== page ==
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The story behind Bethpage Black's famed warning sign

The sign displayed at the first tee at

The sign displayed at the first tee at Bethpage Black. Credit: Peter Frutkoff

The emphatic “WARNING” sign that has cautioned a generation of Bethpage Black golfers against futile and numerous swings was originally posted to prevent the customers from slugging each other.

Such is the closest anyone can get to an official history of the sign, which will remain in place near the first tee during the PGA Championship this week. The world’s greatest golfers, of course, do not need to read that “the Black Course is an extremely difficult course” and is recommended only for “highly skilled” players. But the words are an enduring testament to the Black’s reputation.

An open question over the years was who and what inspired the sign. Dave Catalano, the retired park director who worked at Bethpage between 1967 and 2011, said he has heard people claim that there was a warning posted in the 1950s or 1960s. He doesn’t believe it. He agrees with Mike Asheroff, former deputy regional director of the Long Island State Parks Commission, who said the trademark placard stems from an altercation in the early 1980s.

“It was Memorial Day,” Asheroff said, recalling that he and then-park superintendent Eric Siebert were having coffee in the snack bar when they heard a row. “There was some guy teaching his wife to play golf, on Memorial Day, on the Black Course. We go out there and there is screaming and yelling and carrying on. There are about five holes open in front of this guy.”

A foursome behind the couple “had just about had it with this,” the former state official said, and hit shots toward the slow golfers. The husband turned around and fired golf balls back at the foursome, which escalated the situation. Police arrived. The slow couple was asked to leave and given a full refund.

“We get back to the clubhouse and I said to Eric, `We can’t just tell people they can’t play the course,’ ” said Asheroff, who now runs a Long Island-based travel tours business.

What they decided to do was discourage beginners or slow players from going out there. “I scribbled something down on a piece of paper,” he said. “Can I swear the wording was exactly what it is now? If not, it is damn close.”

In any event, he said, the park’s sign shop had it printed and installed in a few days. “It was no more or no less than trying to solve a problem,” he said.

There never was a formal record of the episode, and some longtime Bethpage golfers have various memories regarding a sign on No. 1. Catalano, a member of the executive committee for the PGA Championship, said that some people also have claimed that the 18th green used to be up closer to the clubhouse, but aerial photos of 1938 negate that. “People recollect all sorts of things,” he said. “I’m very confident that Mike’s is an accurate rendition.”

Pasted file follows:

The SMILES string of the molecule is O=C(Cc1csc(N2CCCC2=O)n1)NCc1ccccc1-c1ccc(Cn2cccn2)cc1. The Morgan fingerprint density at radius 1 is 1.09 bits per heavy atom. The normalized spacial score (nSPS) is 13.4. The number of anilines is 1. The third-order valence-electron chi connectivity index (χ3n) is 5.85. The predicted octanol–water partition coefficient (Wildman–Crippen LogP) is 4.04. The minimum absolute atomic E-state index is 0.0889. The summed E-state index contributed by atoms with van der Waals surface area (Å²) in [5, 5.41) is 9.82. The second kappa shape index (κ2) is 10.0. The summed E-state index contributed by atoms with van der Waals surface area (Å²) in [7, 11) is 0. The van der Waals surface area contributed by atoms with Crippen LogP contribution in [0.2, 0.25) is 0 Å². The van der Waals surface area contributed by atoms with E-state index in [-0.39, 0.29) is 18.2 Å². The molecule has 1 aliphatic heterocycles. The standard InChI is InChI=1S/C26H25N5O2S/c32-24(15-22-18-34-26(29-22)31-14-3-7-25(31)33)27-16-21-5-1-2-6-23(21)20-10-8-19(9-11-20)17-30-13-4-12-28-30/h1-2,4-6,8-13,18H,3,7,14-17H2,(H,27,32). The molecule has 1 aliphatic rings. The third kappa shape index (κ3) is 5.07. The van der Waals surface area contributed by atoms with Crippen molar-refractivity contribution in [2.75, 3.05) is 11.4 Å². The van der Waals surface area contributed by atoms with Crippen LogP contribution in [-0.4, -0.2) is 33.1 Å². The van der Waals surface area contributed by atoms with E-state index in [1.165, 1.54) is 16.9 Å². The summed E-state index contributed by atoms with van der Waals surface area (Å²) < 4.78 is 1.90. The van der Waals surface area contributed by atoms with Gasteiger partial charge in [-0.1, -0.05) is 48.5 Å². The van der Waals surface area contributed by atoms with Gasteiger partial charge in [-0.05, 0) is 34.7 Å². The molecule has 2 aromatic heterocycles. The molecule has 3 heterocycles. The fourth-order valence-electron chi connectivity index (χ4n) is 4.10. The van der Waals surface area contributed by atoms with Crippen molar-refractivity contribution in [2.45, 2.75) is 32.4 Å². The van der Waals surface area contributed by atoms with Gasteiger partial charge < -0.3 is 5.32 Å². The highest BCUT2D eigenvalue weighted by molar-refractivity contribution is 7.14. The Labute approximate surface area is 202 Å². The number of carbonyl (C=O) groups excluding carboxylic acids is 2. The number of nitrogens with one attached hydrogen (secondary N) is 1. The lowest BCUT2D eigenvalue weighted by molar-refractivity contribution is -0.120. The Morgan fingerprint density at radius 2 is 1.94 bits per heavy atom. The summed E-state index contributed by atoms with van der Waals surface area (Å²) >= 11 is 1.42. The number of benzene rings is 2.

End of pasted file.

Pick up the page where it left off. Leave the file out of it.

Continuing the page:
Flowers for sale

The grounds and luxury chalets at Bethpage Black during the PGA Championship will be enlivened by hundreds of flowering plants, which will not go to waste. The Metropolitan PGA Section announced that it will collect the plants — including Panola Pansy, Pennisetum, Yellow Broomsedge — and sell them on Wednesday, May 22 for the benefit of the Met PGA Foundation. The sale will be from 10 a.m. to 3 p.m. in the Bethpage State Park parking lot, near the tennis bubble.

LI’s Caron on a hot streak

Jason Caron, head pro at Mill River Club in Oyster Bay, had a strong finish at the national club pros championship May 1 and qualified for the PGA Championship. He didn’t stop there. On Tuesday, he won the Met PGA Head Pro Championship at Burning Tree in Greenwich, Connecticut, going 10 under for 36 holes. A day later, he was the medalist in a local qualifier for the U.S. Open, shooting 6-under-par 64 at Rockaway Hunting Club in Lawrence. Caron advanced to the sectional qualifier in early June for a shot to be in two successive major championships. So did Danny Balin, head pro at Fresh Meadow in Lake Success, who also is in the field this week and shot 68 in the Open qualifier.

Free beer, thanks to Koepka

Brooks Koepka hit a shot from Governor’s Island onto a moving barge this past week in a promotion for Michelob Ultra, earning free beers for customers at select (as yet unannounced) New York area bars this Thursday, during the first round of the PGA.


John Beisel, Swan Lake GC, 16th hole, 117 yards, pitching wedge

George Forster, Cherry Creek Links, 17th hole, 123 yards, 9-iron

Jay Sessa (of Garden City), Desert Mountain, Scottsdale, Ariz., 18th hole, 172 yards, 4-hybrid

Mike Walsh (of Garden City), Jonathan’s Landing, Jupiter, Fla., 12th hole, 151 yards, pitching wedge

Kathi Finnegan, Rolling Oaks GC, fourth hole, 92 yards, 7-iron

Joe Nacarlo (of West Babylon), Golf Club of Jupiter (Fla.), sixth hole, 160 yards, 3-rescue

John Higgins, Spring Lake GC, 13th hole, 129 yards, 8-iron

Mike Birmingham, Bethpage Red, fourth hole, 174 yards, 7-iron

Paul Borkowski, Bethpage Blue, seventh hole, 169 yards, 6-iron

Nicholas Prosa, Holbrook CC, third hole, 133 yards, 6-iron

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